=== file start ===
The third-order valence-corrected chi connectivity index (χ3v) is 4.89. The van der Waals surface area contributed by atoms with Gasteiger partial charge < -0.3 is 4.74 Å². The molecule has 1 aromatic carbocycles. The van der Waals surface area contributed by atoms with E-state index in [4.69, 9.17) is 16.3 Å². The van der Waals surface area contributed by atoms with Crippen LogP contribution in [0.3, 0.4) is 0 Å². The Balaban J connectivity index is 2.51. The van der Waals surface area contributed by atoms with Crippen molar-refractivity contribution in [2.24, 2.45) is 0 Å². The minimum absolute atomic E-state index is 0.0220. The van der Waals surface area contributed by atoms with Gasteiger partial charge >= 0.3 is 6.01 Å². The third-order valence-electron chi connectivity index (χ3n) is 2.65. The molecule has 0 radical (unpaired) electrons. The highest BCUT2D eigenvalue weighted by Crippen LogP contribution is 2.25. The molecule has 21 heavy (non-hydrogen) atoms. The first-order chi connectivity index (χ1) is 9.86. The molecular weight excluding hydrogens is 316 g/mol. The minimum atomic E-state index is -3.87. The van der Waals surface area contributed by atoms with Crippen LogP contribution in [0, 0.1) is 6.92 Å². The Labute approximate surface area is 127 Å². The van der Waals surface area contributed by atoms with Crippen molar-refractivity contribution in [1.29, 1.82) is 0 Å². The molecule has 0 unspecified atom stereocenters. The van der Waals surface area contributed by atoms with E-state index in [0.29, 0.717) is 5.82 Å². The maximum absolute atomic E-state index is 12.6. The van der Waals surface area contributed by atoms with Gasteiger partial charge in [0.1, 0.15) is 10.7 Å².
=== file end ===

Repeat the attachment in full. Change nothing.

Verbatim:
The third-order valence-corrected chi connectivity index (χ3v) is 4.89. The van der Waals surface area contributed by atoms with Gasteiger partial charge < -0.3 is 4.74 Å². The molecule has 1 aromatic carbocycles. The van der Waals surface area contributed by atoms with E-state index in [4.69, 9.17) is 16.3 Å². The van der Waals surface area contributed by atoms with Crippen LogP contribution in [0.3, 0.4) is 0 Å². The Balaban J connectivity index is 2.51. The van der Waals surface area contributed by atoms with Crippen molar-refractivity contribution in [2.24, 2.45) is 0 Å². The minimum absolute atomic E-state index is 0.0220. The van der Waals surface area contributed by atoms with Gasteiger partial charge >= 0.3 is 6.01 Å². The third-order valence-electron chi connectivity index (χ3n) is 2.65. The molecule has 0 radical (unpaired) electrons. The highest BCUT2D eigenvalue weighted by Crippen LogP contribution is 2.25. The molecule has 21 heavy (non-hydrogen) atoms. The first-order chi connectivity index (χ1) is 9.86. The molecular weight excluding hydrogens is 316 g/mol. The minimum atomic E-state index is -3.87. The van der Waals surface area contributed by atoms with Crippen LogP contribution in [0, 0.1) is 6.92 Å². The Labute approximate surface area is 127 Å². The van der Waals surface area contributed by atoms with Crippen molar-refractivity contribution in [1.29, 1.82) is 0 Å². The molecule has 0 unspecified atom stereocenters. The van der Waals surface area contributed by atoms with E-state index in [0.29, 0.717) is 5.82 Å². The maximum absolute atomic E-state index is 12.6. The van der Waals surface area contributed by atoms with Gasteiger partial charge in [0.1, 0.15) is 10.7 Å².